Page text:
The series of drawings follows one man’s solitary exploration of Angkor, all light and shadows like the man himself, intent on finding the most profitable and secure way to deface a monument.
Slowly he meanders, at times a figure among others along the archeological park’s shady roads, at others a discreet figure probing every corner for the valuable chunk of wall or piece of statue he could chisel off for a buyer.
Srey Bandol was as inconspicuous as the man he portrayed when he produced the drawings. He drew from morning to night, sitting in the heat of the jungle surrounding the monuments.
The series of 36 large pencil drawings, finely drawn in black on white paper, are on exhibit at the Reyum Institute in Phnom Penh through June.
Each artwork is made of countless minute lines that recreate out of light and darkness the mystery that the monuments and their finely chiseled stonework, ensconced in the jungle, never fail to convey.
A selection of the works illustrating the looter’s journey has also been published by Reyum under the same title as the exhibition: “Looking at Angkor.”
The name mirrors the title of a 1993 book on 100 Khmer looted artworks that was released as an appeal to museums and collectors to return the masterpieces to Cambodia, writes Ashley Thompson, a specialist on Southeast Asian cultural history, in the book’s introduction.
“Looting at Angkor” had been published by the International Council of Museums in cooperation with the Ecole Francaise d’Extreme-Orient.
Srey Bandol’s project started in 2001 when he spent six months at Angkor to depict the ceaseless looting that has now expanded to monuments and early burial sites throughout the country. He was hoping, he said, that his images would help make people love and care for Cambodia’s heritage.
As he developed friendships with villagers in the park, he grew to know “the first link of the looting chain,” which he showed in his drawings, writes Thompson.
Srey Bandol would draw on location from 7 am to 5 pm every day. “Sometimes I would do a sketch and draw later at home if I felt unhappy with the work,” he said. “At other times, I needed to sit down at one place for one or two days to draw the whole picture.”
The style the Cambodian artist chose for the project may be as endangered as the monuments and sculptures he drew, said Ly Daravuth of the Reyum Institute.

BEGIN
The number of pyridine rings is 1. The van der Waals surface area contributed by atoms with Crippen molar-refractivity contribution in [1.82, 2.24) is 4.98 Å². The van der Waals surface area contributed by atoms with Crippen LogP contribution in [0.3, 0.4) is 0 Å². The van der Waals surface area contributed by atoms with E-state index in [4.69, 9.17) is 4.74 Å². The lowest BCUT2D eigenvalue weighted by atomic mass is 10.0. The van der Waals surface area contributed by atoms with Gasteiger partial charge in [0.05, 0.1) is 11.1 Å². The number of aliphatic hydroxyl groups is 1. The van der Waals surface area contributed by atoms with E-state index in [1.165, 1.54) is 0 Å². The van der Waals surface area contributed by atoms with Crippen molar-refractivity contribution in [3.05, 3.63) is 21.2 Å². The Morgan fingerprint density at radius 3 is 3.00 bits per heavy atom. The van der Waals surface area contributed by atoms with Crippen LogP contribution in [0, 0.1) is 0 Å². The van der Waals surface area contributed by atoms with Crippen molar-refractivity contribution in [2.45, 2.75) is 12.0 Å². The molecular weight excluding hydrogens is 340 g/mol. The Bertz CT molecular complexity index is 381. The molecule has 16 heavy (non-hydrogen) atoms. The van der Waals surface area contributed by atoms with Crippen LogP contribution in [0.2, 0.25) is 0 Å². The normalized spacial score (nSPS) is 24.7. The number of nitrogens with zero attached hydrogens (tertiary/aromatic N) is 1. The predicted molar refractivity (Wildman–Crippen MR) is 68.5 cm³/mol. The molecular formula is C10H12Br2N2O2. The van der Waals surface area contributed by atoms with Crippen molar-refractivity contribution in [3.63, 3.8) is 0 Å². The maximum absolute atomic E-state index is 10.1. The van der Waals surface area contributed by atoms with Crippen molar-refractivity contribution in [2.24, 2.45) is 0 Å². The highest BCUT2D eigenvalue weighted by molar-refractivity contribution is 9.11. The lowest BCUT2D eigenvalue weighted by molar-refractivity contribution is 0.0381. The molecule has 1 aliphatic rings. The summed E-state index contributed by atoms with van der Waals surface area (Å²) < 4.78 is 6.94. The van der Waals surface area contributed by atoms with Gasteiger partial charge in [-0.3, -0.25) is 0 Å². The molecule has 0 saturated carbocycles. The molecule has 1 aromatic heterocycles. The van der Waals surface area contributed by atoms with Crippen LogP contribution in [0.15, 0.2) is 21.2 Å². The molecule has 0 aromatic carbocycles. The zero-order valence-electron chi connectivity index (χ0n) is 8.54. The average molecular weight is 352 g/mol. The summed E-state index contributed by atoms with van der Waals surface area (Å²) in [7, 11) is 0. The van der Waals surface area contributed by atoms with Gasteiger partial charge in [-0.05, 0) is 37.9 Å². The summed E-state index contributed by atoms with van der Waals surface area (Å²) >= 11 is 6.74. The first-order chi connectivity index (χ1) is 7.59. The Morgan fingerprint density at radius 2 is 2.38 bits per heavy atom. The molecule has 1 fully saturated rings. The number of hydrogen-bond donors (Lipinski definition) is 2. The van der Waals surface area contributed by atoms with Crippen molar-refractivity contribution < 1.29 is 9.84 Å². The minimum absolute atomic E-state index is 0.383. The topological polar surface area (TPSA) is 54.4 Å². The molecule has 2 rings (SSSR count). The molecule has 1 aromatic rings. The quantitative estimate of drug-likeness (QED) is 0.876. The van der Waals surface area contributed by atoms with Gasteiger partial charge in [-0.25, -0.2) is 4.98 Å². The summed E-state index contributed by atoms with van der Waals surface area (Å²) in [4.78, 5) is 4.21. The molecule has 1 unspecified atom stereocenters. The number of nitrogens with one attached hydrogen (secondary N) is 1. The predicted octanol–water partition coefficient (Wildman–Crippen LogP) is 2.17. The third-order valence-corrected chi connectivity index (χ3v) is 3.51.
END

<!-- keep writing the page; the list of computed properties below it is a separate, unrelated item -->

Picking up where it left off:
Srey Bandol took as long as three months to complete a drawing, he said. “Our era does not encourage the labor involved to bring those drawings to maturity—today, everything must be expedited.”
This art form that requires only pencil and paper but also a great deal of dedication may be fading away as Khmer artifacts also keep on disappearing, altering Cambodian culture in the process, Ly Daravuth said.
Srey Bandol discovered drawing where there was little else but pencil and paper available. Born in 1972 in Kok Ktuoch village in Battambang province’s Thma Koul district, he learned to draw at the Site Two refugee camp where his family arrived in 1984.
At Site Two, French artist Veronique Decrop had set up an art school, which Srey Bandol soon joined.
Although he used to draw on the ground or on scraps of paper he could find, his interest at first was not in the art.
“She truly loved the refugee children who had suffered both emotionally and physically from the war,” Srey Bandol said of Decrop. “When we met that person who used loving and kind words, it made us want to learn drawing in her class.”
Srey Bandol has created a series of colorful artworks on life at the camp that is on exhibition at the French Cultural Center until June 4. The exhibition is entitled “Chambak,” which is a tree with edible fruit.
But Chambak was also the name of a girl with whom Srey Bandol fell in love at the age of nine in a refugee camp—she later moved to the US, he said.
Using mixed media that include sand and glue, the Cambodian artist wrote the story of his experience in the refugee camp in Khmer script on the right of each painting and illustrated the words with abstract forms or stylized objects on the left.
Text and images blend in rich, warm tones with no bitterness, in spite of the camps’ harsh conditions that Srey Bandol remembers.
“We were at risk all the time,” he recalled. “We had no idea whether we would die, or when there would be explosions or fighting.”
In 1994, Decrop helped Srey Bandol and a group of her former Site Two students launch the NGO Phare Ponleu Selpak in Battambang. Located in Anh Chanh village on the outskirts of town, the NGO offers arts and music training and runs a circus school, a center for non-formal education, a school from first through ninth grade, and a home for orphans and young people rescued from human trafficking or other difficult situations. Srey Bandol teaches drawing at the school.
“Some people consider that one cannot earn enough money with a career in the arts,” he said. “For me, money is only a bridge and could not make me proud of my life, while I always feel that what I achieve with my drawings is an honor.”
Srey Bandol will marry in November a young woman who used to study at Phare Ponleu Selpak and who understands his love of drawing, he said.
“I don’t know if or when we will have children. Whether or not they want to be artists, I will not force them to do something against their will. But if they like drawing, I will teach and encourage them,” he said.